“While the world of cavitation seems to be historically the realm of engineers and physicists, there are growing opportunities for synthetic chemistry to contribute to the field,” the authors state. “The chemistry community will significantly aid both the mechanics and biology communities in understanding the physical principles of cavitation as well as using them to advantage in chemical reactions.”
Studied mainly in fluids for many years, cavitation is the creation and collapse of bubbles in liquids, Crosby explains. When bubbles collapse they force liquid into a smaller area, causing a pressure wave and increased temperature, which lead to damage. In a pump, cavitation can erode metal parts over time, for example. Cavitation inside artificial heart valves can damage not only the parts but the blood, he says. Microcavitation in the brain as a result of high-impact blows or being near an explosion are factors in TBI.
Crosby says the team’s perspective paper explores how cavitation can be used not only for preventing damage but also how to use cavitation as a unique tool for understanding soft tissues. For example, new methods use cavitation to study how properties like strength evolve in tissues. Co-first author Barney says the researchers hope to spur new research and development in medicine, chemistry, biology, mechanics and to new uses.
Crosby invented a new experimental tool called cavitation rheology for measuring the local mechanical properties of soft matter. He says, “We hope this will lead to advances in medical devices for diagnosing disease, novel devices for protective gear and new sustainable approaches for cleaning materials.”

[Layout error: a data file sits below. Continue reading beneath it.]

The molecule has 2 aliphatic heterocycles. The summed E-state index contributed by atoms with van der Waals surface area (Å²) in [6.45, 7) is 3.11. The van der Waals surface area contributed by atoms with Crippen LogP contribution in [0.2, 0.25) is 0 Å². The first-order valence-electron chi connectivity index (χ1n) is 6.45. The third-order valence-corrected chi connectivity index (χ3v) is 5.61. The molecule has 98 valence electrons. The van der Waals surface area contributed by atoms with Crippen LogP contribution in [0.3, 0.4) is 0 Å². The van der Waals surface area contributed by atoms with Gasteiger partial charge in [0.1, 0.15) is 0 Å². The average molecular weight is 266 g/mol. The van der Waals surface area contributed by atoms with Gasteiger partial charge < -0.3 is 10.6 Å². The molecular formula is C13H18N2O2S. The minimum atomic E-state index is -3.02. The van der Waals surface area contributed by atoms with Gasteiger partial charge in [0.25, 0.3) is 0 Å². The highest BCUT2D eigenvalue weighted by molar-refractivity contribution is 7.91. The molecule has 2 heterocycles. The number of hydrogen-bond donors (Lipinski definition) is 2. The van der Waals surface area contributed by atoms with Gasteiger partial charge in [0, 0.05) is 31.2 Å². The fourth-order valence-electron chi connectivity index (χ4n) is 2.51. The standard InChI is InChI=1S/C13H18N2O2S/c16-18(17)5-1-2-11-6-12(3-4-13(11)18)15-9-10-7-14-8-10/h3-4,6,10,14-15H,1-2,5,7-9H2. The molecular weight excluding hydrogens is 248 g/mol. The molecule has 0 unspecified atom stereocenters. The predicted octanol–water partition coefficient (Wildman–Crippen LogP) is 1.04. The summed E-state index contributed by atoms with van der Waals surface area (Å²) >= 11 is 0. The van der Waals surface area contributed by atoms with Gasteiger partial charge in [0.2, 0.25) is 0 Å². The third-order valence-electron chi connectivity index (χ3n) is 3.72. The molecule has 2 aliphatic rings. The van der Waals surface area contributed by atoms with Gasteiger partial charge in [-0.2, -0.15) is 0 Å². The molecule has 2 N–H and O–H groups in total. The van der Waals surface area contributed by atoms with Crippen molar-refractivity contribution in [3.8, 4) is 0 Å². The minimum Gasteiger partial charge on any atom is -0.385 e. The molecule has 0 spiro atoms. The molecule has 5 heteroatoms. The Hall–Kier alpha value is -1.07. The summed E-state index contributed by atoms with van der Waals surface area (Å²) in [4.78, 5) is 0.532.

Co-first author Dougan adds, “While cavitation is often thought of as something to be avoided, we aim to use it to benefit medicine and the development of new treatments.” For example, cavitation rheology can be used to measure the strength of interfaces within the brain, which is difficult to achieve with any other method, she notes. Specifically for TBI, the authors outline techniques for biologists to establish cavitation rheology as a tool for characterizing mechanical responses of soft biological tissues.
CBI Trainee Weiyue Xin (Santore Lab) took third place in the Annual G.R.A.S.S. (Graduate Research Student Symposium) for her seminar on the interactions between solid domains in biomimetic membranes. Weiyue’s work is part of a larger DOE-sponsored collaboration between the Santore and Grason groups, aiming to understand new mechanisms occurring in membranes made from biomolecules, and how these interactions can be exploited in the creation of new materials.
What a happy coincidence that on the day of the announcement that Jennifer Doudna and Emmanuelle Charpentier were awarded the Nobel Prize in Chemistry for basic science at the interface of Chemistry and Biology, CBI’s monthly Chalk Talk featured the labs of two women, Amanda Woerman and Jeanne Hardy. Jeanne took a moment to mark the historic occasion, expressing both the happiness felt by many who are “really thrilled to be doing science at a time when women are able to do great science and be recognized,” and also encouragement to the entire community to continue to find ways to make science welcoming to everyone.
CBI Trainee Adrian Lorenzana won first prize in the Materials Science and Engineering category in the NOBCChE ConneXions Poster Competition for his poster presentation “Force-responsive Materials Utilizing Cryptic Crosslinking Sites.” Congratulations Adrian!